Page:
Topics for Paper II, REL302 Chinese Religions

Double-spaced, not more than 800 words. (You may use parenthetical notation to indicate page numbers for textual references.)

Due in class, Friday, November 12, 2010.

Be sure to write your name, the name of the class, and the title of your topic (Cook Ting and Mencius, Zhuangzi versus Lao Tzu, Harmony in the Tao of Taoism, ) at the top of the page.

I also strongly encourage you to read the essays on my Writing web pages, especially "Four Keys to Writing in the Humanities," "Paper Writing Guidelines," "Checklist for Papers," and "Writing: The Bridge between Consciousness and Unconsciousness."


1. Cook Ting and Mencius

In Mencius 1A7 (pp. 54-57), Mencius points out to King Hsuan that, even though the latter strayed from the correct practice of the li, he showed that he does have a budding sprout of benevolence when he compassionately spared the oxen he should have used for the sacrifice and substituted the sheep instead. Mencius teaches King Hsuan that the King should extend his heart of compassion to his people, just as he extended (although wrongly in this case) his compassion to the oxen.

Mencius tells the King to "stay out of the kitchen" so that his heart of compassion will not be blunted.

In the Zhuangzi (pp. 46-47) Cook Ting the butcher is held up as an example of a Taoist adept who is so skillful in carving up the oxen that his knife never becomes dull. He becomes so finely attuned to the Tao of carving the oxen that he goes beyond technical skill, completely forgets himself, and becomes one with the Tao.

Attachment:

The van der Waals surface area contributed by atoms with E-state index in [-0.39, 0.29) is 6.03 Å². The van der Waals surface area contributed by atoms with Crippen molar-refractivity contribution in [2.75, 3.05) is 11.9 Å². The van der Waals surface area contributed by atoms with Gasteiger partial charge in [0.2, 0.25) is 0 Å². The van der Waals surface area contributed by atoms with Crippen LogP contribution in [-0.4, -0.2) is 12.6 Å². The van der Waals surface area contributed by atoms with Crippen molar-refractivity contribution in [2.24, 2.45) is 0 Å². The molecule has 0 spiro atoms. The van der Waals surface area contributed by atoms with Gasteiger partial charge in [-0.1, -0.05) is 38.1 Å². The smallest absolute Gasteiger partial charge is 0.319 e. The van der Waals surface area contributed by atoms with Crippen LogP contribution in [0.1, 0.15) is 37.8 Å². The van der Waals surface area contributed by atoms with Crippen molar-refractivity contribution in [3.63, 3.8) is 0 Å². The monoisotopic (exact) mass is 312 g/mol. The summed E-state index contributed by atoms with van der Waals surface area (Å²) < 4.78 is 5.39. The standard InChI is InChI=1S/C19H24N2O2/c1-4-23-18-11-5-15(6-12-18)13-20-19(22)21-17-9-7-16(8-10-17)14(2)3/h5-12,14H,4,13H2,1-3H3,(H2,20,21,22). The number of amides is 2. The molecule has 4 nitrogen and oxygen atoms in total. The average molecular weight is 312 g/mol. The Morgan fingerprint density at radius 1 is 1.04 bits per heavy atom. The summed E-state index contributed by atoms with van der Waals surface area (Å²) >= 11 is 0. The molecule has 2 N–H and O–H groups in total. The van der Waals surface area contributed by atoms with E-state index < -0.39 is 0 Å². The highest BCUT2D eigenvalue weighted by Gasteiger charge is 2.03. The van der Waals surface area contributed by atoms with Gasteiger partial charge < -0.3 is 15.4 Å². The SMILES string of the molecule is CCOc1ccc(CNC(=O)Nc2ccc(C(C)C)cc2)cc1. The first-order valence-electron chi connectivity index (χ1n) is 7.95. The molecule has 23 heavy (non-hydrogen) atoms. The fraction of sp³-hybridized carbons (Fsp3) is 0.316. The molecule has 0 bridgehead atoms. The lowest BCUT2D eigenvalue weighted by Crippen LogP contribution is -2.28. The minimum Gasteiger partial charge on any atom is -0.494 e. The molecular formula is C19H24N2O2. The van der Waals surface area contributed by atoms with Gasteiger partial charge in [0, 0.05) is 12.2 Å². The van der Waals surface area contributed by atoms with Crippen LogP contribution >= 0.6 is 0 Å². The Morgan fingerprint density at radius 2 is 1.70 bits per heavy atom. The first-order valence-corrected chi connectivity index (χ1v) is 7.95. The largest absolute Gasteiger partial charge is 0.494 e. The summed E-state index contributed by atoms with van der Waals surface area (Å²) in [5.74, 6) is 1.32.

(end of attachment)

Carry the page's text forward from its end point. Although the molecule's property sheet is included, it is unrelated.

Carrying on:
Write an essay setting out how Cook Ting would criticize Mencius' teachings to King Hsuan. Also, include as part of your paper Mencius' response to Cook Ting. If you like, you can write this paper as a dialogue between Cook Ting and Mencius.


2. In the Tao Te Ching, Lao Tzu seems to advocate his version of a return to the Golden Age: a simple agricultural life lived close to nature in small villages. Large centralized governments are discarded in favor of a more local existence in which peoples' natural desires, which are quite modest, are easily fulfilled.

Zhuangzi seems to advocate not so much a return to a Golden Age but to live in the world as it is without getting caught up in its hierarchical distinctions. His Taoist sage lives in the (Confucian) world but is not of it. Figures like Cook Ting and Woodworker Ch'ing illustrate how one can live within the Confucian structures but not get caught up in the competitive quest for status and virtue.

A) Zhuangzi versus Lao Tzu. Write a paper from the perspective of either Cook Ting or Woodworker Ch'ing (pp. 126-127) discussing why it is better to live within the structure of the Confucian hierarchy than to try to "return" to the simple, agrarian utopia as advocated by Lao Tzu.


B) Harmony in the Tao of Taoism. Write a paper discussing why Lao Tzu and Zhuangzi are not really different but are actually presenting two aspects of the same Taoist philosophy.


3. Useful Uselessness. Some figures appear in the Zhuangzi who would seem to be so useless in Confucian society as to be discarded: The Cripple Shu (p. 62), the Madman of Ch'u (p. 63), and the Woman Crookback (78-79). Using one or more of these figures, describe Zhuangzi's philosophy of the usefulness of the useless. How might Confucius or Mencius respond to this philosophy?